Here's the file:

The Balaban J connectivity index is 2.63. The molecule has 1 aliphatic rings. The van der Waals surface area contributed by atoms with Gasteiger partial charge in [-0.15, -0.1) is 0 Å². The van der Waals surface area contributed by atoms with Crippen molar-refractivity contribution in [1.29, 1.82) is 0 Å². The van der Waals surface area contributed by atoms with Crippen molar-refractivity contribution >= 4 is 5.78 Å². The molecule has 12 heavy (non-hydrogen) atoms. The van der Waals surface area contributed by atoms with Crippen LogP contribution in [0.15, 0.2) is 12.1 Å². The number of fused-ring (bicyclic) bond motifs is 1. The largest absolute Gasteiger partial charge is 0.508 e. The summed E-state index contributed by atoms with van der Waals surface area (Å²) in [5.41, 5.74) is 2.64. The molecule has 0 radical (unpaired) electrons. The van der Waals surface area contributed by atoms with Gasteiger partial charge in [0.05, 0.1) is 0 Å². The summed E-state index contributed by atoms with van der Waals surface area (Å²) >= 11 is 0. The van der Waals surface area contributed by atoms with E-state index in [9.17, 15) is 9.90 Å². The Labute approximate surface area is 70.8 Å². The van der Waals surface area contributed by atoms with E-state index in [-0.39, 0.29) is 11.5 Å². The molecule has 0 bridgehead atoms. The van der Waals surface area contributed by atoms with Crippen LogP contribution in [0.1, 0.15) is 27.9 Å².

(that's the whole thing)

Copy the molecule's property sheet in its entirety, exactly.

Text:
The Balaban J connectivity index is 2.63. The molecule has 1 aliphatic rings. The van der Waals surface area contributed by atoms with Gasteiger partial charge in [-0.15, -0.1) is 0 Å². The van der Waals surface area contributed by atoms with Crippen molar-refractivity contribution in [1.29, 1.82) is 0 Å². The van der Waals surface area contributed by atoms with Crippen molar-refractivity contribution >= 4 is 5.78 Å². The molecule has 12 heavy (non-hydrogen) atoms. The van der Waals surface area contributed by atoms with Crippen LogP contribution in [0.15, 0.2) is 12.1 Å². The number of fused-ring (bicyclic) bond motifs is 1. The largest absolute Gasteiger partial charge is 0.508 e. The summed E-state index contributed by atoms with van der Waals surface area (Å²) in [5.41, 5.74) is 2.64. The molecule has 0 radical (unpaired) electrons. The van der Waals surface area contributed by atoms with Gasteiger partial charge in [0.05, 0.1) is 0 Å². The summed E-state index contributed by atoms with van der Waals surface area (Å²) >= 11 is 0. The van der Waals surface area contributed by atoms with E-state index in [9.17, 15) is 9.90 Å². The Labute approximate surface area is 70.8 Å². The van der Waals surface area contributed by atoms with E-state index in [-0.39, 0.29) is 11.5 Å². The molecule has 0 bridgehead atoms. The van der Waals surface area contributed by atoms with Crippen LogP contribution in [0.1, 0.15) is 27.9 Å².